Regent’s Park, situated just north of some of London’s busiest shopping streets, is to a lot of people the best of the Royal Parks in Central London. It offers a variety of habitats from formal gardens to lakes, scrub, woodland and rough grassland with wildflower beds. Ornithologists (birders) since the 1800’s who have included the likes of W H Hudson and Ian Wallace have watched birds in the park. I have worked in the park since 1977 as assistant bird keeper, before becoming what is now termed Wildlife Officer. The park checklist now stands at over 200 species of birds, of which 45 species breed annually within the parks boundaries. This site I hope will show you where to look and what you could be lucky enough to find here.
This site has a regularly updated list of the less common species of birds that have been seen that day or recently. At quieter times of the year news of the resident birds are included if of interest.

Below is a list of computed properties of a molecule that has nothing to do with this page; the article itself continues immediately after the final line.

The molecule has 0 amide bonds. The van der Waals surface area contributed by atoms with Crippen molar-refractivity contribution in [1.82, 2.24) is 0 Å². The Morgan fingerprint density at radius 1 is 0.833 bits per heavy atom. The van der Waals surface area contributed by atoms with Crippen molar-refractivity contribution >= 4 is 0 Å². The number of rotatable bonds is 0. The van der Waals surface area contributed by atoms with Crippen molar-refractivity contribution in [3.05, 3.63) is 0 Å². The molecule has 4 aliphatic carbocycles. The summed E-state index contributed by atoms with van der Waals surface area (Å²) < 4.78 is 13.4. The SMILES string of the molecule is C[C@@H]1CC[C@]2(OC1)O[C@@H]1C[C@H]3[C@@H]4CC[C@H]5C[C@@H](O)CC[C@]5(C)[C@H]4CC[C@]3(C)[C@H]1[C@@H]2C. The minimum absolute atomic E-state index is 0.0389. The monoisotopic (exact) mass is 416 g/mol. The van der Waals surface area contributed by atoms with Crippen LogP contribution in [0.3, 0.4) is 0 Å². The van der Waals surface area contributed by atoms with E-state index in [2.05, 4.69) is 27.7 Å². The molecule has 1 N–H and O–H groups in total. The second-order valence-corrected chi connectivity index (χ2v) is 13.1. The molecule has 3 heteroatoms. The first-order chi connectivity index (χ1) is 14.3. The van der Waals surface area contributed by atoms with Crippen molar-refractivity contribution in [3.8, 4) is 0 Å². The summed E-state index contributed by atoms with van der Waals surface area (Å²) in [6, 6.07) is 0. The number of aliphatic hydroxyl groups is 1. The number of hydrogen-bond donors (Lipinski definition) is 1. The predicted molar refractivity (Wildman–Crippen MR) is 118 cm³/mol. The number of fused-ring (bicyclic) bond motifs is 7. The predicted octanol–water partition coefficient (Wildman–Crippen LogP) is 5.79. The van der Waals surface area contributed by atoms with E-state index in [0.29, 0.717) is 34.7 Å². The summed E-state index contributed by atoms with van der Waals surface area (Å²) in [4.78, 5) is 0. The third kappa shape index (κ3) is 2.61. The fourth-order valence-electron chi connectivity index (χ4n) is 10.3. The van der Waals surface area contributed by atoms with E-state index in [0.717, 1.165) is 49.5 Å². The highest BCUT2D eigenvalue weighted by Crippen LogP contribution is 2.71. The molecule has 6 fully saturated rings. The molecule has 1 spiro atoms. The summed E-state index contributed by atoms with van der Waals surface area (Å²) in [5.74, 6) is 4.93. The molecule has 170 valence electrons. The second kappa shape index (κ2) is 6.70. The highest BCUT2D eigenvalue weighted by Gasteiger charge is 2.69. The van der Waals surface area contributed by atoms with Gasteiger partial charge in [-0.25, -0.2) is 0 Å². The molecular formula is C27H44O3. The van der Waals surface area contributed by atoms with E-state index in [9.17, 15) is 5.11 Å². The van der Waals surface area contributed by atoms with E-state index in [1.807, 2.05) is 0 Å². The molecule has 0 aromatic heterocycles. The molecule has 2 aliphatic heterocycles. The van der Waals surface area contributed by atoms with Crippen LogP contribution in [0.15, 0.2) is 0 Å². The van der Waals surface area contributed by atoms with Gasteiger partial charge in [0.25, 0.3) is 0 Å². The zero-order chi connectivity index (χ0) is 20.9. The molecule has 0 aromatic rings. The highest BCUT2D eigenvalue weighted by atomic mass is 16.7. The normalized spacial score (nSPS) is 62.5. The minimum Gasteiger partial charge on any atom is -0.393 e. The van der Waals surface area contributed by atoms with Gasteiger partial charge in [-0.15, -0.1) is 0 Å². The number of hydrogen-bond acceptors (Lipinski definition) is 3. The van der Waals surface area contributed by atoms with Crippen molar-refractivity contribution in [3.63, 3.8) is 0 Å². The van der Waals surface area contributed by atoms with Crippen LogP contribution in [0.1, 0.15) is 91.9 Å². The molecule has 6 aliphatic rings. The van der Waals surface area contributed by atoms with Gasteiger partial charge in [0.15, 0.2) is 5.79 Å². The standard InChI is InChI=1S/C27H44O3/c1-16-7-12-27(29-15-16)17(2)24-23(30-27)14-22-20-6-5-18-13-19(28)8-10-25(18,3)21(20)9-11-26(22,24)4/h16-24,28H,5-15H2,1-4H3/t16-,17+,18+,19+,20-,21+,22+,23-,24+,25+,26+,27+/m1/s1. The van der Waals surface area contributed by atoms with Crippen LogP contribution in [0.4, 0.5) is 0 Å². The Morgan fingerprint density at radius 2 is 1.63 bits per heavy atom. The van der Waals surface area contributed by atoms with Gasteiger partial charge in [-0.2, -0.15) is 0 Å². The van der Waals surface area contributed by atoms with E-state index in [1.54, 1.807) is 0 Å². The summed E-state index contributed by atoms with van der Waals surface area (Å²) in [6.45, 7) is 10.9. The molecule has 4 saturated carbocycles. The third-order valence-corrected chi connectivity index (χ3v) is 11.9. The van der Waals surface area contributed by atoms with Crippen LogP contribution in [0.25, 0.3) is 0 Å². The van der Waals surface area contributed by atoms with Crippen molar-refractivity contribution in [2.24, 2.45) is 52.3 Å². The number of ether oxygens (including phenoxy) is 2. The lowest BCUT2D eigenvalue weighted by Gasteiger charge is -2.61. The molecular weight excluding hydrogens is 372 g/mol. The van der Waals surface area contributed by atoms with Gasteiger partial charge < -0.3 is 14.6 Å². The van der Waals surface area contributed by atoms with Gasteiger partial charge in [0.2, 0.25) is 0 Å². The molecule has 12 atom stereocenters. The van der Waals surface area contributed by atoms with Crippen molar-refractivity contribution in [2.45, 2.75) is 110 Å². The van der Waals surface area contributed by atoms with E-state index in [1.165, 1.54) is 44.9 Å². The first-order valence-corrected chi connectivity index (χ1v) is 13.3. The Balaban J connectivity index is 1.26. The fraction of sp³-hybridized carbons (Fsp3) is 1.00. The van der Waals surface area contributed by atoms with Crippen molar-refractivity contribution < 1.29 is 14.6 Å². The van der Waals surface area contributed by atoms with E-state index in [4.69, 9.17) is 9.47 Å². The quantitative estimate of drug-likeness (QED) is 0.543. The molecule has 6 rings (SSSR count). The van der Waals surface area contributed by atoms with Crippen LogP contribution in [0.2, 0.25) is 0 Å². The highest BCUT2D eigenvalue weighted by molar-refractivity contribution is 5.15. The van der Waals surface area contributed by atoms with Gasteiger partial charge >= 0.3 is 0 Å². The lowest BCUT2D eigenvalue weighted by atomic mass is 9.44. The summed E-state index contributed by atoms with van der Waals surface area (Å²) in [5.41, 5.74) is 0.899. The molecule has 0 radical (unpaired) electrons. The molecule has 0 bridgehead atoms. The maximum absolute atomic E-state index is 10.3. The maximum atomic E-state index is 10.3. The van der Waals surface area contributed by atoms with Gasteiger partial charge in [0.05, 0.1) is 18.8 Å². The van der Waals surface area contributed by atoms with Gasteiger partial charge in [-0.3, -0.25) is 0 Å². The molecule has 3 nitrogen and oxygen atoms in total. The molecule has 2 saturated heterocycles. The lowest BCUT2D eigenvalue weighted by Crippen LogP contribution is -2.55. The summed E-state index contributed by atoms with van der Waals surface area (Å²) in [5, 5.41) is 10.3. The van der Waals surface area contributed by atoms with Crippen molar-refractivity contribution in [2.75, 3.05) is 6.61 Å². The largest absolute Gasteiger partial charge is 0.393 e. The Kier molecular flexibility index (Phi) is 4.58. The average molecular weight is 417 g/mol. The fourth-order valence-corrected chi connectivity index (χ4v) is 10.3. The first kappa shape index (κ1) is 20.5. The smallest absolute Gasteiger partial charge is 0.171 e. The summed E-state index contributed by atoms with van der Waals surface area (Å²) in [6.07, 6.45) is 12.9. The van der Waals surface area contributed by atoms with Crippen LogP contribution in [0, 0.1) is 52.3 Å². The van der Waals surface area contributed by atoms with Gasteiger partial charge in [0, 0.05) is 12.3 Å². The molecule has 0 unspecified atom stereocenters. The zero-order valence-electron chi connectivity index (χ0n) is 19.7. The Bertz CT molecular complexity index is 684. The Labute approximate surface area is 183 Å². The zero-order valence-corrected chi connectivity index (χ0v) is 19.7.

The bird walk is a circular route that starts at the northern end of Baker Street and leads you through the park. It will take you to most of the prime locations that birds that can be seen in during the year. There is a map that can be downloaded to assist you on your way.
Here you can read and download the previous years' bird reports, as well as the parks check list and the earliest and latest dates of passage migrants.
These pictures show some of the birds that I have somehow managed to get close enough to. The quality is gradually improving as I get the hang of this digi-scoping game.
This section has and will have anything interesting that has happened in Regent’s Park or that is connected to in some way or another with my job. There articles on the first confirmed breeding of Peregrine Falcons in central London and there success or failure in the following years.
The park has an ornamental waterfowl collection that numbers around sixty species. The majority are kept in the north western and north eastern arms of the lake, these are areas 1 and 26 (see map in Bird Walk). There are smaller numbers in Queen Mary’s and on the main part of the lake. If you have problems separating European and American Wigeon studying these birds throughout the year will help if you should see them in their wild state. This gallery with the aid of a field guide may help if you identify a bird you are unsure of.